Pudong New Area is known more as a place to do business than as somewhere to kick up your heels and dance.
But it is home to a bar and restaurant the owner claims to be China's only one dedicated to all things tango.
Tango Bang first opened its doors in 2006 and is a bar, restaurant and dance studio all in one.
Its owner, Charles Qiu, was a mild-mannered textile trader before he discovered the passion and precision of tango while living in Taipei.
Qiu has long ago abandoned the suit and tie world of business and looks like he has just walked off a Buenos Aires dancefloor with his unbuttoned shirt and long ponytail.
A ballroom dancer for 10 years, he was so taken by tango he did eventually decide to go to Argentina to study, and became a trained instructor.
The passion also spilled over when he met his wife-to-be, Vivian Yeh, on the tango floors of Taipei.
Qiu likes to joke that "it took two to tango" and when his wife was posted to Shanghai in 2006 he ditched textiles and took up his new career, opening the bar and dance studio.
During the day, Yeh works for brewing giant Budweiser helping with its advertising and marketing but at weekends and at night Vivian helps with classes and the club's tango events.
"Vivian and I met in a tango class, so it is a bit of a love story and we both love to dance," he says. "Part of the reason we opened this bar is so we can dance whenever and wherever we want."
With its Argentinian-themed interior and free introductory classes, tango has a foothold in Shanghai, with Tango Bang now having more than 300 students.
Despite tango's reputation as being technically demanding, Qiu says beginners can quickly pick up enough technique to enjoy themselves.
"If you can walk, you can tango, it's that simple and it is true," he says. "There is a forward, a back and a side step and this is enough to get people started so they can grab a partner and enjoy the dance."
During the week Tango Bang holds practice sessions from 9am to 11:30am from Monday to Thursday and on Saturday from 3pm to 6pm.
The practice sessions are free to Tango Bang students. The couple also hold classes catering for beginner, intermediate and advanced dancers.
One of the bar's most popular events is its Milonga, which means a place where people meet to tango.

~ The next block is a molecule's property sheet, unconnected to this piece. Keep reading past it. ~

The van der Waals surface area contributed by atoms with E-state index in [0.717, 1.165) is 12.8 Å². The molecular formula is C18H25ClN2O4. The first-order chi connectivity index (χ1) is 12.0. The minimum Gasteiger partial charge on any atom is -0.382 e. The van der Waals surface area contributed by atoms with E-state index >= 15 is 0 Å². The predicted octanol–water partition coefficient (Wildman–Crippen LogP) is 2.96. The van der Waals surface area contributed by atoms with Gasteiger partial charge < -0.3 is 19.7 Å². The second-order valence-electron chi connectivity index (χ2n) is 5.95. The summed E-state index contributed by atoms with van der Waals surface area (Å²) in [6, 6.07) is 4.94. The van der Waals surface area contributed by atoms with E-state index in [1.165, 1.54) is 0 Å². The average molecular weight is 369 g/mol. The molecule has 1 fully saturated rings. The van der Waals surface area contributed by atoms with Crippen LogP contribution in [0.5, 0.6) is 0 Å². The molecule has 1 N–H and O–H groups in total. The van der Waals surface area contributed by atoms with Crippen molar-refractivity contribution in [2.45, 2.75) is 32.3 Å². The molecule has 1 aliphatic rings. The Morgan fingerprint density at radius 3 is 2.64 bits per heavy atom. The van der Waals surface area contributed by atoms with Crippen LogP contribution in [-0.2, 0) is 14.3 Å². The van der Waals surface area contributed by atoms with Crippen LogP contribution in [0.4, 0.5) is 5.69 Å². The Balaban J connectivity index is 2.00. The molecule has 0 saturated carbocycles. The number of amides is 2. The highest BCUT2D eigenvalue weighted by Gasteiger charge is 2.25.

There are free beginners Milonga meetings every weekday from 8pm to 10pm and then a general, more organized Milonga for all levels of dancers from 9pm to 2am on Friday and Saturday.
It costs 80 yuan (US$11.72) for non-members and 70 yuan for members, including a complimentary drink, a helpful accessory for novice dancers, according to Qiu, who says a little vino helps even those born with two left feet find their inner tango. "Drinking some wine helps, you can relax yourself, maybe you won't be nervous so you can dance naturally," says Qiu.
For those looking to relax themselves and channel the tango spirit, Tango Bang offers a range of cocktails named after tango dance steps such as the "Sacada" and the citrus and lime "Crusada" (40 yuan to 50 yuan).
Its menu offers a range of hearty, simple Western-style meals such as pizza and pasta from 40 yuan to 60 yuan and during the day it has lunchtime pasta specials for 30 yuan.
Every three months the bar also hosts tango experts from overseas and next month a couple from Argentina will conduct six days of workshops, demonstrations and classes.
Qiu says it takes a beginner about two months of lessons to gain some level of proficiency, but the nightly Milonga classes provide a good opportunity to learn from more advanced students in a relaxed social setting.
A six-hour group of lessons costs 500 yuan and eight-hour blocks of intermediate and advanced lessons cost from between 860 yuan and 1,000 yuan.
Address: 545 Pudong Ave, near Dongfang Rd
(Shanghai Daily August 6, 2009)